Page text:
On “Morning Joe” last summer, Richard Haas, President of the Council on Foreign Relations and a former close advisor to Secretary of State Colin Powell, made a powerful statement about what we do on the downslope from our peak. He was speaking on the occasion of Zbigniew Brzezinski’s death, about the place “Zbig” made for himself in the world after retiring from public service. With apologies for paraphrasing: He didn’t need an inbox to make him relevant. He woke up each day and made himself relevant.
This inserted itself into my recurring mental loop about loss of relevance and revealed the lie in that long-running tape.
Make. Ourselves. Relevant.
It’s not just easy but fundamental to our identification of self to measure accomplishment in the context of being needed. When it seems like no one needs us, we feel terrible and reflexively try to find a place and a role where someone does. Conversely, the embrace of need is dopamine to the brain: we feel validated, potent, on top of the world.
For someone who’s always been pretty Type-A and demanding of himself, a response from those around me has always been both affirming and confirmatory of my “relevance.” I told my oldest friend, when he called me to congratulate me on being featured in a podcast – and more importantly, to reprimand me once again on my tendency to focus on half-empty glasses – public notice is, for me, a metric of accomplishment.
Some people are probably much better at it, others much worse, but the truth of the matter is that I’m not very good at being in the moment. So I retrace old patterns and seek old measures that aren’t especially relevant anymore. Or at least shouldn’t be. More importantly, Haas’ comment made me realize two things that I would have said I already knew, but apparently didn’t: first, that the unavoidable transition from the grace of youth and power and impact is a continuing evolution not an endpoint, and second that after years of insisting that I have an internal locus of control. meaning I, not others, control my own destiny, I’ve been acting lately in a way that suggests I’m full of shit.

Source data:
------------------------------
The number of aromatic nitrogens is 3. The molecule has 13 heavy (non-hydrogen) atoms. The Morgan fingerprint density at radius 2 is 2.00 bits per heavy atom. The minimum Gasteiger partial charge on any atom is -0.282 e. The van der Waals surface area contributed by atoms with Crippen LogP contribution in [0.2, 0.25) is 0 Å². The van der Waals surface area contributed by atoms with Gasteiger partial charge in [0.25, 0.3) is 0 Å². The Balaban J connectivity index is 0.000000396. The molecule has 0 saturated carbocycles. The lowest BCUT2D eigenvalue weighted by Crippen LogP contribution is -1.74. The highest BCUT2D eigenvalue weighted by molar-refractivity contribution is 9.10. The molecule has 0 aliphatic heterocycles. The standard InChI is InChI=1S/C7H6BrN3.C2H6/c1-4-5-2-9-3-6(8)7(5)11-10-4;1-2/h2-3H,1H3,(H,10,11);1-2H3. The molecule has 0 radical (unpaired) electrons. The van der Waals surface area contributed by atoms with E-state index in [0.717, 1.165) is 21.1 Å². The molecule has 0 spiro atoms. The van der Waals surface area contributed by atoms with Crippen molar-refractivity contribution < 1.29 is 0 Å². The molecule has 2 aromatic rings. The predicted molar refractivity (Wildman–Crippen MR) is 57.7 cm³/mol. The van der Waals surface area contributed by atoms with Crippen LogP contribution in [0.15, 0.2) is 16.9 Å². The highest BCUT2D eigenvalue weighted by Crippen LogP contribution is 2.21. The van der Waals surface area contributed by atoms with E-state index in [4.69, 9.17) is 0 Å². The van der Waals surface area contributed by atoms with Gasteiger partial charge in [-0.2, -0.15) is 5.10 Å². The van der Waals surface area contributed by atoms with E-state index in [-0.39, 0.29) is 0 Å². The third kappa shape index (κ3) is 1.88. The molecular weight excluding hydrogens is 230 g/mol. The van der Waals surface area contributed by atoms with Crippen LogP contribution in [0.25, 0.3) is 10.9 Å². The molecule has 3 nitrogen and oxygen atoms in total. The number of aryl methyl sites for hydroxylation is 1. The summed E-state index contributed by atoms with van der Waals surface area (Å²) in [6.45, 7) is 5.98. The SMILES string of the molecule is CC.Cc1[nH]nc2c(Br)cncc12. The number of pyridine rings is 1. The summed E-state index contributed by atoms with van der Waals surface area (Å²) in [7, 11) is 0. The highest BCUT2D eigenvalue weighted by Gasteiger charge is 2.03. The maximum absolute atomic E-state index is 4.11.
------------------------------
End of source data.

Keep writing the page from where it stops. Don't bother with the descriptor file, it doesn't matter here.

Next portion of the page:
It took me back to a book I read in freshman year of college, The Consolation of Philosophy, written by Boethius in the fifth century. The whole thing was about free will vs. predetermined fate, and I think I have lived a career based on the former and a personal life based on the latter. But I’ve fallen into the trap of the self-possessed guy who checks into the hospital for some tests, finds out something is wrong, and is transformed into a patient with astonishing speed. Nothing changes – and everything changes.